An Artist Created Interactive Art Showing Natures Invisible Beauty. You Won’t Believe What You See at #3

Charles Sowers has been developing pieces of art that  showcase natures natural changing physical beauty. Often things we take for granted or are invisible in our daily lives they surround us and yet go unnotivced.

He develops physical interactive art pieces or apparatuses that change with natural phenomnia. In one  the swirl of fog blowing over a hill, the formation of ice on a puddle, or flow of water and foam on the beach as a wave drains awe

1)Wavewall(2006)

A wall of wind-activated pendulums are each magnetically coupled with its neighbors so that the whole wall moves as a slowly undulating surface similar to a large piece of fabric rippling in the wind. In winds greater than 15 knots, the wall’s coherent wave-like movement becomes more chaotic as the pendulums break their mutual magnetic coupling. The pendulums can also be manually activated.

 

charlessowers.com
charlessowers.com

 

3)Windswept(2011)

Windswept consists of 612 freely rotating wind direction indicators mounted parallel to the wall creating an architectural scale instrument for observing the complex interaction between wind and the building. Wind gusts, rippling and swirling through the sculpture, visually reveal the complex and ever-changing ways the wind interacts with the building and the environment.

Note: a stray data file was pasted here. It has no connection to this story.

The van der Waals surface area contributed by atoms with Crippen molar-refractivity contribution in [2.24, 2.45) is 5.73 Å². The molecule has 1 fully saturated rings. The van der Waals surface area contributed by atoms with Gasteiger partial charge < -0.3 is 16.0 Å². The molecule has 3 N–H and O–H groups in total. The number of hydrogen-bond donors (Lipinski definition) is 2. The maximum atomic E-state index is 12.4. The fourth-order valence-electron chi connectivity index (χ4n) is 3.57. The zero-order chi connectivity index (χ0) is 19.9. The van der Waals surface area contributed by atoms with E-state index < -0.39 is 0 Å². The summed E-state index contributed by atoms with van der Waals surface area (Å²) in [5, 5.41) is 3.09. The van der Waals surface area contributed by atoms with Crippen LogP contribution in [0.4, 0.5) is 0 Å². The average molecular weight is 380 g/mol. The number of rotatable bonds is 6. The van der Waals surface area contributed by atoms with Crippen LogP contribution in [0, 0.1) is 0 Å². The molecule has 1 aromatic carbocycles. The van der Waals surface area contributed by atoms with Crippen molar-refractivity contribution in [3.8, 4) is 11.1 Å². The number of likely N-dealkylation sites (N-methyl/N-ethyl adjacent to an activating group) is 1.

Windswept, 2012

 

 

4)Drip Chamber

When flipped over, a fluid filled chamber forms drips which are illuminated from below. One side of the chamber has a screen onto which the drips are projected. The drips act as lenses that focus the light in interesting and beautiful patterns. One interesting feature is that the drips self-arrange into a quasi-hexagonal or vornoi latice of equally spaced drips.

drip chamber1 drip chamber2

 

 

 

 

 

 

 

 

 

 

 

 

 

 

 

 

 

 

 

5)Magnetic Labrynth(2003)

Two back-lit viewing cells containing a ferro-magnetic fluid constrained between closely-spaced pieces of glass are mounted on a small table. Initially looking like a blob of black ink, the fluid morphs into a convoluted pattern of lines when a magnet is held against the under-side of the table. Moving the magnet causes the patterns to change. Because its a small table more than one user can interact at the same time with it.

 

charlessowers.com
charlessowers.com

 

 

 

 

 

 

 

 

6)Ice Window(2002)

48”L x 24”W x 30”H, viewing area 18”x18”, Water, Polaroid filters, refrigeration apparatus.

Ice forming on top of a chilled horizontal window is viewed through polarizing filters allowing one to watch richly colored crystals grow. A water sprayer allows the user to re-melt the ice so they can watch the process anew

charlessowers.com
charlessowers.com
charlessowers.com
charlessowers.com

 

 

 

 

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